Old to new | New to old
Feb 9, 2015 03:35 pm
 Posted by  Anonymous


I am glad there is another value added WI ag product out there on the market. But I don't think they can call it bourbon unless it is made in Kentucky, and bourbon can only be distilled from corn. At least so my relatives in KY tell me with pride. You will note that Jack Daniels (made in TN) isn't bourbon. And making corn whiskey in WI is nothing new. Another branch of the clan that settled in Forest County in the teens have been making it for generations. The only choice was clear or colored (with charred oak chips).

And I almost spilled my "Forest County Special" when I read ""Blaska's Bring It! continues to search for the truth". What is it, Monday is joke day? There is plenty of truth out there, Dave. Don't just tell your version of it.

Feb 9, 2015 05:12 pm
 Posted by  Anonymous

Nice piece on the new local distillery. We can both agree (!) it's a good thing. It also gives hint that you were formerly a respectable journalist.
But then, of course, you put your "Disinformation Ministry Minion" hat back on as the second page of yer blogge descends to your current level of hack-spertise. How can you quote a "source" like Wisconsin Reporter, as if they're anything other than a propaganda rag of the Bradley Foundation?

Feb 10, 2015 11:02 am
 Posted by  Anonymous

"developed in the 1930s by the University of Wisconsin"

Guess those days are numbered, huh?

Feb 10, 2015 12:16 pm
 Posted by  Anonymous

"propaganda rag of the Bradley Foundation"

What's the difference between the Bradley Foundation and The Annie E. Casey Foundation? Besides the fact that Casey distributes $150 million and Bradley distributes only $50 million.

Feb 10, 2015 02:17 pm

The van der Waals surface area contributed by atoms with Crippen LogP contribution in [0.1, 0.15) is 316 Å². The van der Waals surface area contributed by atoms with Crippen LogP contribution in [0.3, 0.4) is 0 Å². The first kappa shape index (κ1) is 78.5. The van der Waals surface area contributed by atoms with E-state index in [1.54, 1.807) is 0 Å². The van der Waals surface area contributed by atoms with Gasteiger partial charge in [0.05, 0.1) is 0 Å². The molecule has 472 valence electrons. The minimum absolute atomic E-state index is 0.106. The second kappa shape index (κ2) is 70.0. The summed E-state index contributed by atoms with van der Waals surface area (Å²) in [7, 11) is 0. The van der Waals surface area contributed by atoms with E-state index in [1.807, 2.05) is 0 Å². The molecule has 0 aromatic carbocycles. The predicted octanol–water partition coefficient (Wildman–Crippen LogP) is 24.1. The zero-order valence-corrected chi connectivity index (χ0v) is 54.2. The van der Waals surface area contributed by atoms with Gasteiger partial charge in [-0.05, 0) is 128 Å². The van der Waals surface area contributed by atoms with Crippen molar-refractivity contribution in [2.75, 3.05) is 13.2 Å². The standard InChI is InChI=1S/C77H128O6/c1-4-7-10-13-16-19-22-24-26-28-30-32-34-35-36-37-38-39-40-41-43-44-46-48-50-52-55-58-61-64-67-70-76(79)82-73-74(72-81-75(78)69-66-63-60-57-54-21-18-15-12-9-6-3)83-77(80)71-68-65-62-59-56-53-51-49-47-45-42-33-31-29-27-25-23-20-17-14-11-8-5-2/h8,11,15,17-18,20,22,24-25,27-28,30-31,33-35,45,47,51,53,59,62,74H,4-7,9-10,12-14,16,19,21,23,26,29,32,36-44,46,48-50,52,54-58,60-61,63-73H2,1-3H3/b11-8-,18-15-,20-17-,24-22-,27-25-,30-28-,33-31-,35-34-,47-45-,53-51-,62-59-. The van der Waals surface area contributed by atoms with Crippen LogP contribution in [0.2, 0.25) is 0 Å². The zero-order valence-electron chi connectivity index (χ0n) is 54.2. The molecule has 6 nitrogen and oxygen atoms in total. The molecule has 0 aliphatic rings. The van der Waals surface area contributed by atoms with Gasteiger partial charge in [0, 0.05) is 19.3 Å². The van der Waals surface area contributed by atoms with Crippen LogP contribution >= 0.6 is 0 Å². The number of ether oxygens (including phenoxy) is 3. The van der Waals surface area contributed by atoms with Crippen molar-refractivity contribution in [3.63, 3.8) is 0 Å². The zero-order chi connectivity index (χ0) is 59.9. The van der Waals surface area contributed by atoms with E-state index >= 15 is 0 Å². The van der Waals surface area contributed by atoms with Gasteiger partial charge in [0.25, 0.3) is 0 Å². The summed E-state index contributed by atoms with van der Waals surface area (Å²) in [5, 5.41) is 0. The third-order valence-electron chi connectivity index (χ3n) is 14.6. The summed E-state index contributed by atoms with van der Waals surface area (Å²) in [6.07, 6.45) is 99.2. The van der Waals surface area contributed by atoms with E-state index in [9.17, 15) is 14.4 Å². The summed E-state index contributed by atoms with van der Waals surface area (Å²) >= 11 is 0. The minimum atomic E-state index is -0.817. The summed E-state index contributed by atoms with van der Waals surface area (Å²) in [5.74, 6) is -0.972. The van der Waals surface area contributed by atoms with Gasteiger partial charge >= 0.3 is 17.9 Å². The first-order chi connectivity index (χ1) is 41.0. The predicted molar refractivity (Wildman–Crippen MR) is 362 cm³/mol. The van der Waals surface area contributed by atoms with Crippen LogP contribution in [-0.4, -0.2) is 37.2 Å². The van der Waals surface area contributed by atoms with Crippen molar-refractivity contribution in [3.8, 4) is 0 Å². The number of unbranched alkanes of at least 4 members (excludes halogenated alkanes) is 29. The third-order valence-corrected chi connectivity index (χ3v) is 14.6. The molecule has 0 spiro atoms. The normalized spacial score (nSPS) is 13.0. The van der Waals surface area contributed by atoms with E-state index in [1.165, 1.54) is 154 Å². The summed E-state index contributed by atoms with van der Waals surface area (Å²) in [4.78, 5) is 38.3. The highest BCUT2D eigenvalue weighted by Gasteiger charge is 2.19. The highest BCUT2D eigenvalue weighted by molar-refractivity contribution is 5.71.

Posted by  coolkevs

"propaganda rag"
What is not true about the UW allowing employees to attend the budget forums on the taxpayer dime?
And I guarantee all you will be hearing is "woe is me"
Should Blaska be quoting One Wisconsin Now?

Feb 12, 2015 02:54 pm
 Posted by  Anonymous

Bourbon can be made anywhere in the US. Unfortunately, many of my fellow Kentuckians continue to think we're the only place that can make bourbon.

It just so happens, about 95% of it is made in Kentucky. And nearly all of the best bourbon, of course. Haha. But per the Pedia known as Wiki: "Bourbon also has been made in California, Colorado, Kansas, Illinois, Indiana, Iowa, Missouri, New Jersey, New York, Ohio, Oregon, Pennsylvania, Texas, Virginia, Washington and West Virginia, and most likely in other U.S. states as well." I have to admit, the Colorado bourbon I've had was quite a nice product.

Also, bourbon isn't just corn. It's at least 51% corn, plus rye, wheat, and/or malted barley. There's a few other rules too:
- new charred white oak barrel
- distilled to 160 proof or less
- barreled at 125 proof or less
- bottled at 80 proof or more

Jack Daniel's isn't bourbon. Not because it's made in TN, but because it's charcoal-filtered, making it Tennessee Whiskey, even though the process to that point is essentially bourbon.

Excited to see another entrant in my favorite liquor, though I doubt I'll be seeing much of it down my way.

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About This Blog

Raised on a farm near Sun Prairie, David Blaska is a recovering liberal who spent 18 years in daily newspapers, including 12 at The Capital Times in Madison as a reporter and editor. He served Gov. Tommy Thompson as acting press secretary in 1998 and is a veteran and survivor of 19 years in state government. He served 12 years on the Dane County Board of Supervisors. From December 2007 to November 2011 he wrote the consistently popular "Blaska's Blog" for Isthmus online's "The Daily Page" until, he says, the intolerant liberals ran him off. He blogs from Madison.